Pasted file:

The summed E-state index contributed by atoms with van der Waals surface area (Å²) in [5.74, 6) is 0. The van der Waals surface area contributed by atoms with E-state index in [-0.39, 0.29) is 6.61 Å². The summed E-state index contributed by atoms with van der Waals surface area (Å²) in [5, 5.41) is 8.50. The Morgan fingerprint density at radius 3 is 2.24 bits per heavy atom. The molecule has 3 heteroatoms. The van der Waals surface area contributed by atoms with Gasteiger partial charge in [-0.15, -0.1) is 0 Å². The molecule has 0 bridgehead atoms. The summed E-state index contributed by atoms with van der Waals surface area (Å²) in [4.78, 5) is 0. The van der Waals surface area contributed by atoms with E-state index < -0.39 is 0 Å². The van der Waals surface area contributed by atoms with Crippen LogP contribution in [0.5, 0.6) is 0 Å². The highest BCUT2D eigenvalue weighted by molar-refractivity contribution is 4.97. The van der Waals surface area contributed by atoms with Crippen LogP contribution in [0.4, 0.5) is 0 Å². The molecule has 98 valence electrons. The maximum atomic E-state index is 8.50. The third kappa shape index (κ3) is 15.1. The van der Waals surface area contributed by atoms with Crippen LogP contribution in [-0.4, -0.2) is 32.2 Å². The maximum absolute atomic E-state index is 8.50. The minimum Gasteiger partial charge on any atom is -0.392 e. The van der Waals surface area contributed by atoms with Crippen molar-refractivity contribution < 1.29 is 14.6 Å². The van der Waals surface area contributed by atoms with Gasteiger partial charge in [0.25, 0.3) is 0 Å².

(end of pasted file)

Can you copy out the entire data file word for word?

The summed E-state index contributed by atoms with van der Waals surface area (Å²) in [5.74, 6) is 0. The van der Waals surface area contributed by atoms with E-state index in [-0.39, 0.29) is 6.61 Å². The summed E-state index contributed by atoms with van der Waals surface area (Å²) in [5, 5.41) is 8.50. The Morgan fingerprint density at radius 3 is 2.24 bits per heavy atom. The molecule has 3 heteroatoms. The van der Waals surface area contributed by atoms with Gasteiger partial charge in [-0.15, -0.1) is 0 Å². The molecule has 0 bridgehead atoms. The summed E-state index contributed by atoms with van der Waals surface area (Å²) in [4.78, 5) is 0. The van der Waals surface area contributed by atoms with E-state index < -0.39 is 0 Å². The van der Waals surface area contributed by atoms with Crippen LogP contribution in [0.5, 0.6) is 0 Å². The highest BCUT2D eigenvalue weighted by molar-refractivity contribution is 4.97. The van der Waals surface area contributed by atoms with Crippen LogP contribution in [0.4, 0.5) is 0 Å². The molecule has 98 valence electrons. The maximum atomic E-state index is 8.50. The third kappa shape index (κ3) is 15.1. The van der Waals surface area contributed by atoms with Crippen LogP contribution in [-0.4, -0.2) is 32.2 Å². The maximum absolute atomic E-state index is 8.50. The minimum Gasteiger partial charge on any atom is -0.392 e. The van der Waals surface area contributed by atoms with Crippen molar-refractivity contribution < 1.29 is 14.6 Å². The van der Waals surface area contributed by atoms with Gasteiger partial charge in [0.25, 0.3) is 0 Å².